Smear Examination, Culture of M. tuberculosis Complex The samples were transported without any delay to the laboratory. All samples were seen for the bacilli by Z-N staining.9 all non-sterile samples were treated for digestion, decontamination and concentration by N-acetyl-L-cysteine- Sodium hydroxide (NALC-NaOH) method.10 The decontaminated samples were processed both for the Z-N staining for examination of acid fast bacilli.11 and culture on BacT/ALERT 3D. 0.5 ml of the processed specimen, was inoculated into BacT/ALERT 3D process bottle, which contains 10 ml of Modified Middlebrook 7H9 broth supplemented with bovine serum albumin, catalase and casein. As per the manufacturers’ instructions, MB/BacT antibiotic supplement (amphotericin B, azlocillin, nalidixic acid, polymyxin B, trimethoprim, vancomycin) in 0.5 ml of reconstitution fluid (amaranth, glycerol, Tween-80, purified water) was added to the process bottle before the inoculation of the processed sample. The MB/BacT process bottle was incubated at 37º C till it was designated positive or up to a maximum of 4-6 weeks.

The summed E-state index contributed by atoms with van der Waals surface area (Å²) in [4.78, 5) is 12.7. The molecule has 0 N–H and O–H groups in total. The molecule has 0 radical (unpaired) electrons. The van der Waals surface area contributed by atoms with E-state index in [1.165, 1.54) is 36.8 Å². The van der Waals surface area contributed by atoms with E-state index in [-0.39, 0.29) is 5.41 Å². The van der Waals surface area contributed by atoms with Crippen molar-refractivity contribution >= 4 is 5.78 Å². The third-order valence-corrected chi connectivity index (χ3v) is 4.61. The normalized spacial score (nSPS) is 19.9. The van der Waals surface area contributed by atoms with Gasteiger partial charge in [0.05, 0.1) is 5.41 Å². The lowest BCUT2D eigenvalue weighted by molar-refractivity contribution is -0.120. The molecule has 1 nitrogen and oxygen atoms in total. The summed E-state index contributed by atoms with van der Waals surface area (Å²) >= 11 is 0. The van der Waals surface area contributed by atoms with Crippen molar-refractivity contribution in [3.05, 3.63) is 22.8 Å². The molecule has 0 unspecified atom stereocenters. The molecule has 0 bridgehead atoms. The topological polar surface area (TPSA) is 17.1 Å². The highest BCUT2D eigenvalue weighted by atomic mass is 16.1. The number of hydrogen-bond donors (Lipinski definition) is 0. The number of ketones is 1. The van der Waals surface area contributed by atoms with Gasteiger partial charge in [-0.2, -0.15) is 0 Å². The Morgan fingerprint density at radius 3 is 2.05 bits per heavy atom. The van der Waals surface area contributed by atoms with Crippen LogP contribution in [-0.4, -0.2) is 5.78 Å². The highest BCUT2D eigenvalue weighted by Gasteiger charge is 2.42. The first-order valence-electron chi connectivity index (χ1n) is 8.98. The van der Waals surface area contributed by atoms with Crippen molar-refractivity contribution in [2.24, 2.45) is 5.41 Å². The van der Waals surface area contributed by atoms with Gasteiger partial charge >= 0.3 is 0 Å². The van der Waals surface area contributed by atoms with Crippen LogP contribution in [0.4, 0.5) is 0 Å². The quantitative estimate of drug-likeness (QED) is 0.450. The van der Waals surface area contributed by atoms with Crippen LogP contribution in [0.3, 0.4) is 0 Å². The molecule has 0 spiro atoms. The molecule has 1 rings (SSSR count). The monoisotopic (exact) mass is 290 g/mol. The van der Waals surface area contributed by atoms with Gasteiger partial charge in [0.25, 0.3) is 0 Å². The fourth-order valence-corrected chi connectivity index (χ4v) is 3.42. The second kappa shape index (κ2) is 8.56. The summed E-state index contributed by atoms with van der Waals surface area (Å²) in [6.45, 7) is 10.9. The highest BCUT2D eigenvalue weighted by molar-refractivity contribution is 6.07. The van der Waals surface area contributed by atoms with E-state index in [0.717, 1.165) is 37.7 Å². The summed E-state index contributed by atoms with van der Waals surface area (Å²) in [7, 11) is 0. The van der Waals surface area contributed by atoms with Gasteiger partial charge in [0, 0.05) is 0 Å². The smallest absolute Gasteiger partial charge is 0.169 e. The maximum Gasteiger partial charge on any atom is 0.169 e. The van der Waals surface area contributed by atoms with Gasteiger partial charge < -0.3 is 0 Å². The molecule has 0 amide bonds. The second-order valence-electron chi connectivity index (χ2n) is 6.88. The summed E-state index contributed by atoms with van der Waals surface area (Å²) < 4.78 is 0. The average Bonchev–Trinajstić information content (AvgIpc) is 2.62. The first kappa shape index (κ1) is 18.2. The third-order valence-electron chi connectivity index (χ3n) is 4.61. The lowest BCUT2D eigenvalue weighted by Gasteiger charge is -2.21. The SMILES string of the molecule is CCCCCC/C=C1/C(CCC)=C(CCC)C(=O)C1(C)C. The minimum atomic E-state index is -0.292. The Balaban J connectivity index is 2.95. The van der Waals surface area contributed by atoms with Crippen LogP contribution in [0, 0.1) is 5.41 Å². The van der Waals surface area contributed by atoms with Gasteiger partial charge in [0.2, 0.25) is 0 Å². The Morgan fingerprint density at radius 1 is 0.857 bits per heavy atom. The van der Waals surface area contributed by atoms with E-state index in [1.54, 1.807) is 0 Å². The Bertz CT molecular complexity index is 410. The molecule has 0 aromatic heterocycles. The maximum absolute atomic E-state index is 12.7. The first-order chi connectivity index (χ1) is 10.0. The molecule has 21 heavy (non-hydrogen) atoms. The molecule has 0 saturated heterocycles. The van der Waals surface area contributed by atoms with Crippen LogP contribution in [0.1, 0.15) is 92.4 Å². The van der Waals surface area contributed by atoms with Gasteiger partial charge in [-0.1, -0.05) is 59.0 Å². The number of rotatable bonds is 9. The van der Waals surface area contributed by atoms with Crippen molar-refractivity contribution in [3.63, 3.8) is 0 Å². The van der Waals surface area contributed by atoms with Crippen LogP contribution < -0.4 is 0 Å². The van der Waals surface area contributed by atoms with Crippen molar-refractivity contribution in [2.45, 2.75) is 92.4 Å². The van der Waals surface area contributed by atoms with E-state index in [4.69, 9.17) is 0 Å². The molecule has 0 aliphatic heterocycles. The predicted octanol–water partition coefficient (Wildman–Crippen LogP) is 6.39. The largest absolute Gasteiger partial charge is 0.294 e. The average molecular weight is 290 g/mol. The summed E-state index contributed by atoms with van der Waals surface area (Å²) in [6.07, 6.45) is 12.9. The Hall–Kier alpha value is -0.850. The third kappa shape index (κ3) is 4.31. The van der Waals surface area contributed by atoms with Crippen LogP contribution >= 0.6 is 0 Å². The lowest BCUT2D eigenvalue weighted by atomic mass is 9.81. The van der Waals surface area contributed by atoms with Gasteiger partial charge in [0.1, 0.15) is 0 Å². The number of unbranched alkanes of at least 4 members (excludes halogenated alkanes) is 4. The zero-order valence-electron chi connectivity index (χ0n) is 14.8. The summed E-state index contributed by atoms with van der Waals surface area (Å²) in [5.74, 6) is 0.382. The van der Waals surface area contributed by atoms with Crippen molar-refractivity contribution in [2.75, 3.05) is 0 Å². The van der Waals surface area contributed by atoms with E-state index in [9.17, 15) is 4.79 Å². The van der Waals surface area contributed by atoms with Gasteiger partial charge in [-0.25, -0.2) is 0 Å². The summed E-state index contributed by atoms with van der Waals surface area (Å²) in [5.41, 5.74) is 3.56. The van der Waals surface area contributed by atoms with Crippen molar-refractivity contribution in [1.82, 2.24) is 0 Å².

DNA Extraction

DNA extraction was done from different clinical samples by different methods, as per mentioned protocol (Bangalore Genei, Bangalore, India).

 

Oligonucleotide Primers

IS6110, a widely used primer, is 1191-bp repetitive insertion sequence that is usually present 6-20 times in the M. tuberculosis complex genome.12

 

DNA Amplification by Polymerase Chain Reaction